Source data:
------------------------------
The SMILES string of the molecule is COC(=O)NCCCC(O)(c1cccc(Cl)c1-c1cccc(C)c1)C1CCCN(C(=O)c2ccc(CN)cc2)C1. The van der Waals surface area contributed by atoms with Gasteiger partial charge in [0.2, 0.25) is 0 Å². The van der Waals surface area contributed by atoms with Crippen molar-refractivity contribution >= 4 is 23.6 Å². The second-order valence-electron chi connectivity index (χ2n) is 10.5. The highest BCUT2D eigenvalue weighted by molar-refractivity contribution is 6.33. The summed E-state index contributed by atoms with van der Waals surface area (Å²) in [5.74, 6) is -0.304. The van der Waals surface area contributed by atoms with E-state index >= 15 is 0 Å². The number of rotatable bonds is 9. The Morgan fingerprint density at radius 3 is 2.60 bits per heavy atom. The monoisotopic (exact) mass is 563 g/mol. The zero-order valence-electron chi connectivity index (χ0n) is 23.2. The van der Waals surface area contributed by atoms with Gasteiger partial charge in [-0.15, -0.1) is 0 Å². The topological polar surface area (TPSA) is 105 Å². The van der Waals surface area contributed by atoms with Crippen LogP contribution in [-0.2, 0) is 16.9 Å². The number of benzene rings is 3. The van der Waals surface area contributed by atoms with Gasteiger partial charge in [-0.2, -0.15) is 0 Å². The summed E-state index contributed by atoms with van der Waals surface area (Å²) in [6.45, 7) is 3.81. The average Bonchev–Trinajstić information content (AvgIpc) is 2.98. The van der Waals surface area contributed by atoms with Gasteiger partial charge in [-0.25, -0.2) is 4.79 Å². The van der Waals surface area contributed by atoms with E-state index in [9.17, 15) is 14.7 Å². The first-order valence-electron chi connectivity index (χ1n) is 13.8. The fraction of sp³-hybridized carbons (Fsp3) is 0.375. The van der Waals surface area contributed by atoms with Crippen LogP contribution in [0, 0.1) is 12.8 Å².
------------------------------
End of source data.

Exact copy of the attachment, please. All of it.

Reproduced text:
The SMILES string of the molecule is COC(=O)NCCCC(O)(c1cccc(Cl)c1-c1cccc(C)c1)C1CCCN(C(=O)c2ccc(CN)cc2)C1. The van der Waals surface area contributed by atoms with Gasteiger partial charge in [0.2, 0.25) is 0 Å². The van der Waals surface area contributed by atoms with Crippen molar-refractivity contribution >= 4 is 23.6 Å². The second-order valence-electron chi connectivity index (χ2n) is 10.5. The highest BCUT2D eigenvalue weighted by molar-refractivity contribution is 6.33. The summed E-state index contributed by atoms with van der Waals surface area (Å²) in [5.74, 6) is -0.304. The van der Waals surface area contributed by atoms with E-state index >= 15 is 0 Å². The number of rotatable bonds is 9. The Morgan fingerprint density at radius 3 is 2.60 bits per heavy atom. The monoisotopic (exact) mass is 563 g/mol. The zero-order valence-electron chi connectivity index (χ0n) is 23.2. The van der Waals surface area contributed by atoms with Gasteiger partial charge in [-0.15, -0.1) is 0 Å². The topological polar surface area (TPSA) is 105 Å². The van der Waals surface area contributed by atoms with Crippen LogP contribution in [-0.2, 0) is 16.9 Å². The number of benzene rings is 3. The van der Waals surface area contributed by atoms with Gasteiger partial charge in [-0.2, -0.15) is 0 Å². The summed E-state index contributed by atoms with van der Waals surface area (Å²) in [6.45, 7) is 3.81. The average Bonchev–Trinajstić information content (AvgIpc) is 2.98. The van der Waals surface area contributed by atoms with Gasteiger partial charge in [-0.25, -0.2) is 4.79 Å². The van der Waals surface area contributed by atoms with E-state index in [9.17, 15) is 14.7 Å². The first-order valence-electron chi connectivity index (χ1n) is 13.8. The fraction of sp³-hybridized carbons (Fsp3) is 0.375. The van der Waals surface area contributed by atoms with Crippen LogP contribution in [0, 0.1) is 12.8 Å².